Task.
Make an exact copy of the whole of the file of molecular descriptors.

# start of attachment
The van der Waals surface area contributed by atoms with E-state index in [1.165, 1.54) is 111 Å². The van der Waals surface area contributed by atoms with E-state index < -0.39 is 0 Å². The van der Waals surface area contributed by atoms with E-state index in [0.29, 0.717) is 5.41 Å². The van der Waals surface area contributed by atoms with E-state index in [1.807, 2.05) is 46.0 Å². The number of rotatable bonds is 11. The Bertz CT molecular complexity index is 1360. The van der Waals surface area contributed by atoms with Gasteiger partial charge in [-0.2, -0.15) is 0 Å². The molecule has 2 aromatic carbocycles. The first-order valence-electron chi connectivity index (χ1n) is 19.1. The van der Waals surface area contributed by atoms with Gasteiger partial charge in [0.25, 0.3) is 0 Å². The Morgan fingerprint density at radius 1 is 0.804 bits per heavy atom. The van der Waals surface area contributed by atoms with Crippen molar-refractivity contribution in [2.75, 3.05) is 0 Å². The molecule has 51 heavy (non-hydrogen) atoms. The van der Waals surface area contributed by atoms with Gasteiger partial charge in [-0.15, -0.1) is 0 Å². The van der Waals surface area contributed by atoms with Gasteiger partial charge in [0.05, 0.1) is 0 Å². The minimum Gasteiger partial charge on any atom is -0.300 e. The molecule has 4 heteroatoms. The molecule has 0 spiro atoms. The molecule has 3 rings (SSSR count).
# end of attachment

The van der Waals surface area contributed by atoms with E-state index in [1.165, 1.54) is 111 Å². The van der Waals surface area contributed by atoms with E-state index < -0.39 is 0 Å². The van der Waals surface area contributed by atoms with E-state index in [0.29, 0.717) is 5.41 Å². The van der Waals surface area contributed by atoms with E-state index in [1.807, 2.05) is 46.0 Å². The number of rotatable bonds is 11. The Bertz CT molecular complexity index is 1360. The van der Waals surface area contributed by atoms with Gasteiger partial charge in [-0.2, -0.15) is 0 Å². The molecule has 2 aromatic carbocycles. The first-order valence-electron chi connectivity index (χ1n) is 19.1. The van der Waals surface area contributed by atoms with Gasteiger partial charge in [0.25, 0.3) is 0 Å². The Morgan fingerprint density at radius 1 is 0.804 bits per heavy atom. The van der Waals surface area contributed by atoms with Crippen molar-refractivity contribution in [2.75, 3.05) is 0 Å². The molecule has 51 heavy (non-hydrogen) atoms. The van der Waals surface area contributed by atoms with Gasteiger partial charge in [-0.15, -0.1) is 0 Å². The van der Waals surface area contributed by atoms with Gasteiger partial charge in [0.05, 0.1) is 0 Å². The minimum Gasteiger partial charge on any atom is -0.300 e. The molecule has 4 heteroatoms. The molecule has 0 spiro atoms. The molecule has 3 rings (SSSR count).